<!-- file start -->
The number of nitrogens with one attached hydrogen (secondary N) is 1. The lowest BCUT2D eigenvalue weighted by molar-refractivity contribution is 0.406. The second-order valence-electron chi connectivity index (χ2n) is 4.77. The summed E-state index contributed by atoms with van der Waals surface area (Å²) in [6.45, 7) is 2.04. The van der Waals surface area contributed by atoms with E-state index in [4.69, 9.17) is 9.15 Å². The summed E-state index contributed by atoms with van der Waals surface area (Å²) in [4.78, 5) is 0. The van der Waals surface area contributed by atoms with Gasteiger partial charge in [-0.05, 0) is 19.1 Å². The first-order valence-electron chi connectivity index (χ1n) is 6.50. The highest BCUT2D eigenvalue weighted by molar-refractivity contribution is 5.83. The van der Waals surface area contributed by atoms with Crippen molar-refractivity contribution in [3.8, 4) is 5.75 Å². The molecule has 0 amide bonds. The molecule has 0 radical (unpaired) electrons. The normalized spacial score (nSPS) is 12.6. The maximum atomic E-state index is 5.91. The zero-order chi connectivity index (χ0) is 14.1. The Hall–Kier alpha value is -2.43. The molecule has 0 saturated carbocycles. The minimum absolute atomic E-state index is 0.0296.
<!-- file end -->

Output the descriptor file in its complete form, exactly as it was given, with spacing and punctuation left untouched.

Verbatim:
The number of nitrogens with one attached hydrogen (secondary N) is 1. The lowest BCUT2D eigenvalue weighted by molar-refractivity contribution is 0.406. The second-order valence-electron chi connectivity index (χ2n) is 4.77. The summed E-state index contributed by atoms with van der Waals surface area (Å²) in [6.45, 7) is 2.04. The van der Waals surface area contributed by atoms with E-state index in [4.69, 9.17) is 9.15 Å². The summed E-state index contributed by atoms with van der Waals surface area (Å²) in [4.78, 5) is 0. The van der Waals surface area contributed by atoms with Gasteiger partial charge in [-0.05, 0) is 19.1 Å². The first-order valence-electron chi connectivity index (χ1n) is 6.50. The highest BCUT2D eigenvalue weighted by molar-refractivity contribution is 5.83. The van der Waals surface area contributed by atoms with Crippen molar-refractivity contribution in [3.8, 4) is 5.75 Å². The molecule has 0 amide bonds. The molecule has 0 radical (unpaired) electrons. The normalized spacial score (nSPS) is 12.6. The maximum atomic E-state index is 5.91. The zero-order chi connectivity index (χ0) is 14.1. The Hall–Kier alpha value is -2.43. The molecule has 0 saturated carbocycles. The minimum absolute atomic E-state index is 0.0296.